Sunday, February 8, 2004

Kentucky farmers breeding goats now


Meat a substitute for tobacco crops

By Marcus Green
The Courier-Journal

Gil Myers began raising goats nine years ago to keep wild brush in check. But word traveled quickly among Kentucky's goat meat connoisseurs, turning what began as pasture maintenance into a profitable enterprise.

Today Myers tends to dozens of meat goats on his LaRue County farm and sells breeding stock to the state's goat producers and meat goats to those with an appetite for the meat high in protein and low in saturated fat.

And thanks to a relatively short five-month gestation period, he can sell several crops of goats a year - a fantasy come true for tobacco farmers whose hopes ride on one annual harvest. For Myers, money from goats has already replaced the income he once made from tobacco.

With tobacco's stronghold on the decline in Kentucky, farmers continue to branch into alternative crops and livestock. Among the exotic experiments taking place on farms across the state: catfish, shrimp, alpacas and bison.

But goats are gaining ground. Ten years after the Boer goat was introduced into the United States, Kentucky ranks among the leading producers of meat goats, according to a study commissioned by the Governor's Office of Agricultural Policy.

The report says Kentucky's herd of meat goats - estimated at 100,000 to 150,000 - may make it the third-largest in the nation. In addition, demand for meat goats is expected to double every seven years.

The economic engine driving goat production, however, is the nation's surging ethnic population. Some 28 million people in the United States are foreign-born, according to estimates from the 2000 census, and many of them grew up eating goat meat.

The Islamic holy period of Ramadan in November ranks among the busiest times of the year for Big Clifty, Ky., goat farmer Lonny Johnson, who raises 225 goats on 100 acres. Ethnic markets make up a big chunk of his business.

"That's what their basic meat supply is - the goats," he said. "They don't eat the beef or the pork."

Meanwhile, Bowling Green and Paintsville have begun graded goat sales since the state's first such auction was launched in Marion, Ky., last December. Each sale averages about 500 head sold at a time, said Tess Caudill, marketing specialist for the Department of Agriculture.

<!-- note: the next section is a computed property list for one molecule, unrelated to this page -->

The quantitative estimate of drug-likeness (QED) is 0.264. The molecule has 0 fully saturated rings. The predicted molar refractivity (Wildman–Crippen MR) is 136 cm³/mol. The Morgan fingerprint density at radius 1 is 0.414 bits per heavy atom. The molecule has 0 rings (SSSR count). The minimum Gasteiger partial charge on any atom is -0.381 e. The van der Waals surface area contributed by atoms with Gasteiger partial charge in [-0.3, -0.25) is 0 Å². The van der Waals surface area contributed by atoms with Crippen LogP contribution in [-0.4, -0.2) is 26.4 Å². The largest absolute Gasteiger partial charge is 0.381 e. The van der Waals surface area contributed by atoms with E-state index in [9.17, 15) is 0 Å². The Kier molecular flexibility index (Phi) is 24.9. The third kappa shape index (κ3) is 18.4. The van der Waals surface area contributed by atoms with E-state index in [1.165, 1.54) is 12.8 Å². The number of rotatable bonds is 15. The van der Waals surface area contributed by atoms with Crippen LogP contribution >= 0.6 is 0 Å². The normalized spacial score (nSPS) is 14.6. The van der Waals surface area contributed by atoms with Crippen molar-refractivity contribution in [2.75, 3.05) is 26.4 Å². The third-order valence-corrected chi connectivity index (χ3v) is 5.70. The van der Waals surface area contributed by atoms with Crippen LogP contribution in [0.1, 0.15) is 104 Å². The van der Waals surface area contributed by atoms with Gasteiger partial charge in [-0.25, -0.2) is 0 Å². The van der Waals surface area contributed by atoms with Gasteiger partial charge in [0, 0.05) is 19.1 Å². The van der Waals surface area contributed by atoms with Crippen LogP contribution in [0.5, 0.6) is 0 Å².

"What we're trying to do is pull together large numbers of kids to make them attractive packages for meat goat buyers," she said.

The buyers are usually big packing plants or representatives of ethnically owned plants in the Midwest. Their customers include Muslims and Hispanics on the East Coast and in Midwest cities with pockets of ethnic consumers.

Chicago and Detroit are seen as attractive markets, but Kentucky goat producers are being encouraged to build relationships with local ethnic leaders to tap into regional markets such as Nashville, Indianapolis and Columbus, Ohio.

"You constantly have to be looking to move the producers close to the consumer, and right now what we've done is establish a system where we can make sure we get these kids marketed in a timely manner the best we can right now," Caudill said. "But there's always room to improve."

If Kentucky hopes to become more than a goat supplier, it must follow the lead of other states that have dedicated processing plants. Processing in-state would allow producers to generate higher prices and make slaughter more efficient.

It would also save Saif Amoozegar the hassle of driving to Detroit every 10 days to buy $3,000 worth of meat made in accordance with Halal - a Muslim requirement that meat be blessed before it's produced.

The Detroit plant is the closest place to buy Halal meat, said Amoozegar, who owns the Parisa International Supermarket in Lexington. Most of his customers who request goat meat are Muslims, so he has no choice but to buy from the Michigan distributor.

"I'd be more than happy to deal in Kentucky rather than drive seven hours to Detroit," he said.




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